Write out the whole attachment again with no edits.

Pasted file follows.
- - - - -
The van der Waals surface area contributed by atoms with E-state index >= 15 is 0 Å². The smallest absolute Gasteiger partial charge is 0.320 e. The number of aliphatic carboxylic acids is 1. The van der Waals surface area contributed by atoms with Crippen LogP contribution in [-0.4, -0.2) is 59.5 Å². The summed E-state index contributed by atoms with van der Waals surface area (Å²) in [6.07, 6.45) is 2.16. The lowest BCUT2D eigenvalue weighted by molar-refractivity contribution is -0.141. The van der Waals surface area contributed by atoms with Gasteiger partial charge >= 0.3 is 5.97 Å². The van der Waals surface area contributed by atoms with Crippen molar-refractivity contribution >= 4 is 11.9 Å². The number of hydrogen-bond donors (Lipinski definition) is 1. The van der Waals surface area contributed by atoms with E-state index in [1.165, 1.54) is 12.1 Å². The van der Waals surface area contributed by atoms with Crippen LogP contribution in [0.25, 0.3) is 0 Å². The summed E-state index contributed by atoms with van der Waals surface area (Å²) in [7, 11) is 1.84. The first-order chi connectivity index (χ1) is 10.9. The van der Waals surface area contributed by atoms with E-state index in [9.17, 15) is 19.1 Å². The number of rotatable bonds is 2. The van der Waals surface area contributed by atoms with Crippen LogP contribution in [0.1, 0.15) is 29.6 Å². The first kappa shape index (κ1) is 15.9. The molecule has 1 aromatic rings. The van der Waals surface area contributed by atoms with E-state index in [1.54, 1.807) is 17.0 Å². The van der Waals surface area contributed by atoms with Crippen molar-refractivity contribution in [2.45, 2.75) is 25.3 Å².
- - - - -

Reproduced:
The van der Waals surface area contributed by atoms with E-state index >= 15 is 0 Å². The smallest absolute Gasteiger partial charge is 0.320 e. The number of aliphatic carboxylic acids is 1. The van der Waals surface area contributed by atoms with Crippen LogP contribution in [-0.4, -0.2) is 59.5 Å². The summed E-state index contributed by atoms with van der Waals surface area (Å²) in [6.07, 6.45) is 2.16. The lowest BCUT2D eigenvalue weighted by molar-refractivity contribution is -0.141. The van der Waals surface area contributed by atoms with Gasteiger partial charge >= 0.3 is 5.97 Å². The van der Waals surface area contributed by atoms with Crippen molar-refractivity contribution >= 4 is 11.9 Å². The number of hydrogen-bond donors (Lipinski definition) is 1. The van der Waals surface area contributed by atoms with E-state index in [1.165, 1.54) is 12.1 Å². The van der Waals surface area contributed by atoms with Crippen LogP contribution in [0.25, 0.3) is 0 Å². The summed E-state index contributed by atoms with van der Waals surface area (Å²) in [7, 11) is 1.84. The first-order chi connectivity index (χ1) is 10.9. The van der Waals surface area contributed by atoms with E-state index in [9.17, 15) is 19.1 Å². The number of rotatable bonds is 2. The van der Waals surface area contributed by atoms with Crippen LogP contribution in [0.1, 0.15) is 29.6 Å². The first kappa shape index (κ1) is 15.9. The molecule has 1 aromatic rings. The van der Waals surface area contributed by atoms with E-state index in [1.54, 1.807) is 17.0 Å². The van der Waals surface area contributed by atoms with Crippen molar-refractivity contribution in [2.45, 2.75) is 25.3 Å².